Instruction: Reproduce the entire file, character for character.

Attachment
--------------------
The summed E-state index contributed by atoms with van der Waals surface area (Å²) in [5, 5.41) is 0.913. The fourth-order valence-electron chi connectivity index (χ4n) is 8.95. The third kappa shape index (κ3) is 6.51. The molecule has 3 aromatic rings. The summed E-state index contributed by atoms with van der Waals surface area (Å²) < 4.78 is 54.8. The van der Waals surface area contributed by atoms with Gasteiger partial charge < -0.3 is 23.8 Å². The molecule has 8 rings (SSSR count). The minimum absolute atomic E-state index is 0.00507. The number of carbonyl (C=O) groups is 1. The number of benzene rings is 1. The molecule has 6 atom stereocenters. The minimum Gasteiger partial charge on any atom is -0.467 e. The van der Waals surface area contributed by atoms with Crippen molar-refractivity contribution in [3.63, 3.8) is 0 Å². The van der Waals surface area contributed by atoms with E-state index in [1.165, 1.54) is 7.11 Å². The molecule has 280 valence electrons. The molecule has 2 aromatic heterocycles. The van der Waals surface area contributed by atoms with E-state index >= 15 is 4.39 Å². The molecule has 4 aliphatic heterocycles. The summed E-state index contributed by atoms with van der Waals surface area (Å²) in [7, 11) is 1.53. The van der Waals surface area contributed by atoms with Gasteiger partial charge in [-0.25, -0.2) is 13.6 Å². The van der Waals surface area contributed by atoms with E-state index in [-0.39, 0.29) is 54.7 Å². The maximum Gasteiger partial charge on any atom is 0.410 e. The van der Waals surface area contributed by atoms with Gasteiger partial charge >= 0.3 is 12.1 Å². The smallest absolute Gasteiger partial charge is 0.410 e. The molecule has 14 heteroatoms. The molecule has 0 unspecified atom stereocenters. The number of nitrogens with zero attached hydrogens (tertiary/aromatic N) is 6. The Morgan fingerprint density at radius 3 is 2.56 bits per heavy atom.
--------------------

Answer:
The summed E-state index contributed by atoms with van der Waals surface area (Å²) in [5, 5.41) is 0.913. The fourth-order valence-electron chi connectivity index (χ4n) is 8.95. The third kappa shape index (κ3) is 6.51. The molecule has 3 aromatic rings. The summed E-state index contributed by atoms with van der Waals surface area (Å²) < 4.78 is 54.8. The van der Waals surface area contributed by atoms with Gasteiger partial charge < -0.3 is 23.8 Å². The molecule has 8 rings (SSSR count). The minimum absolute atomic E-state index is 0.00507. The number of carbonyl (C=O) groups is 1. The number of benzene rings is 1. The molecule has 6 atom stereocenters. The minimum Gasteiger partial charge on any atom is -0.467 e. The van der Waals surface area contributed by atoms with Crippen molar-refractivity contribution in [3.63, 3.8) is 0 Å². The van der Waals surface area contributed by atoms with E-state index in [1.165, 1.54) is 7.11 Å². The molecule has 280 valence electrons. The molecule has 2 aromatic heterocycles. The van der Waals surface area contributed by atoms with E-state index >= 15 is 4.39 Å². The molecule has 4 aliphatic heterocycles. The summed E-state index contributed by atoms with van der Waals surface area (Å²) in [7, 11) is 1.53. The van der Waals surface area contributed by atoms with Gasteiger partial charge in [-0.25, -0.2) is 13.6 Å². The van der Waals surface area contributed by atoms with E-state index in [-0.39, 0.29) is 54.7 Å². The maximum Gasteiger partial charge on any atom is 0.410 e. The van der Waals surface area contributed by atoms with Gasteiger partial charge >= 0.3 is 12.1 Å². The smallest absolute Gasteiger partial charge is 0.410 e. The molecule has 14 heteroatoms. The molecule has 0 unspecified atom stereocenters. The number of nitrogens with zero attached hydrogens (tertiary/aromatic N) is 6. The Morgan fingerprint density at radius 3 is 2.56 bits per heavy atom.